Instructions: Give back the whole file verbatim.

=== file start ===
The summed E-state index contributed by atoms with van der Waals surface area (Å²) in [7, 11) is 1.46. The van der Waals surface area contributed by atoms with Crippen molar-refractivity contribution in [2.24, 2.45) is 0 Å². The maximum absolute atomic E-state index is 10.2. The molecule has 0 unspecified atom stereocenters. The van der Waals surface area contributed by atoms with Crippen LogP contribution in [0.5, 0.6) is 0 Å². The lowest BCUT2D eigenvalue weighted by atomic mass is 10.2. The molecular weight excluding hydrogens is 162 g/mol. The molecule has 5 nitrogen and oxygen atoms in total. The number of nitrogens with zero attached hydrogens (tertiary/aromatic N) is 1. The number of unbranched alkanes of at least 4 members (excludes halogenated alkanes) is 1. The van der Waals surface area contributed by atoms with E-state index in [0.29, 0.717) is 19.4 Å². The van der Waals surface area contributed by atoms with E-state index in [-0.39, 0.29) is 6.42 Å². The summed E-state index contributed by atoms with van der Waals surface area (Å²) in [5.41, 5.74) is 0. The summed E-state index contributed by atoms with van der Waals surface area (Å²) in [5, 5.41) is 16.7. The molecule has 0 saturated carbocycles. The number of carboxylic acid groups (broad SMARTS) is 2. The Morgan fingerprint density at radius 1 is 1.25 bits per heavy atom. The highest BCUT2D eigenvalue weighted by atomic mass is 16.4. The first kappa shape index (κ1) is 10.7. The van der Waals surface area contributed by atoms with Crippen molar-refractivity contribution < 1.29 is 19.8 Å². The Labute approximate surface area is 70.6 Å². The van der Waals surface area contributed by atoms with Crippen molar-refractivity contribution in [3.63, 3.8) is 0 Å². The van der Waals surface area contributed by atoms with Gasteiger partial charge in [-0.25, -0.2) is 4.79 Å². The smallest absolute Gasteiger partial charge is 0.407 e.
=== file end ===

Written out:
The summed E-state index contributed by atoms with van der Waals surface area (Å²) in [7, 11) is 1.46. The van der Waals surface area contributed by atoms with Crippen molar-refractivity contribution in [2.24, 2.45) is 0 Å². The maximum absolute atomic E-state index is 10.2. The molecule has 0 unspecified atom stereocenters. The van der Waals surface area contributed by atoms with Crippen LogP contribution in [0.5, 0.6) is 0 Å². The lowest BCUT2D eigenvalue weighted by atomic mass is 10.2. The molecular weight excluding hydrogens is 162 g/mol. The molecule has 5 nitrogen and oxygen atoms in total. The number of nitrogens with zero attached hydrogens (tertiary/aromatic N) is 1. The number of unbranched alkanes of at least 4 members (excludes halogenated alkanes) is 1. The van der Waals surface area contributed by atoms with E-state index in [0.29, 0.717) is 19.4 Å². The van der Waals surface area contributed by atoms with E-state index in [-0.39, 0.29) is 6.42 Å². The summed E-state index contributed by atoms with van der Waals surface area (Å²) in [5.41, 5.74) is 0. The summed E-state index contributed by atoms with van der Waals surface area (Å²) in [5, 5.41) is 16.7. The molecule has 0 saturated carbocycles. The number of carboxylic acid groups (broad SMARTS) is 2. The Morgan fingerprint density at radius 1 is 1.25 bits per heavy atom. The highest BCUT2D eigenvalue weighted by atomic mass is 16.4. The first kappa shape index (κ1) is 10.7. The van der Waals surface area contributed by atoms with Crippen molar-refractivity contribution < 1.29 is 19.8 Å². The Labute approximate surface area is 70.6 Å². The van der Waals surface area contributed by atoms with Crippen molar-refractivity contribution in [3.63, 3.8) is 0 Å². The van der Waals surface area contributed by atoms with Gasteiger partial charge in [-0.25, -0.2) is 4.79 Å². The smallest absolute Gasteiger partial charge is 0.407 e.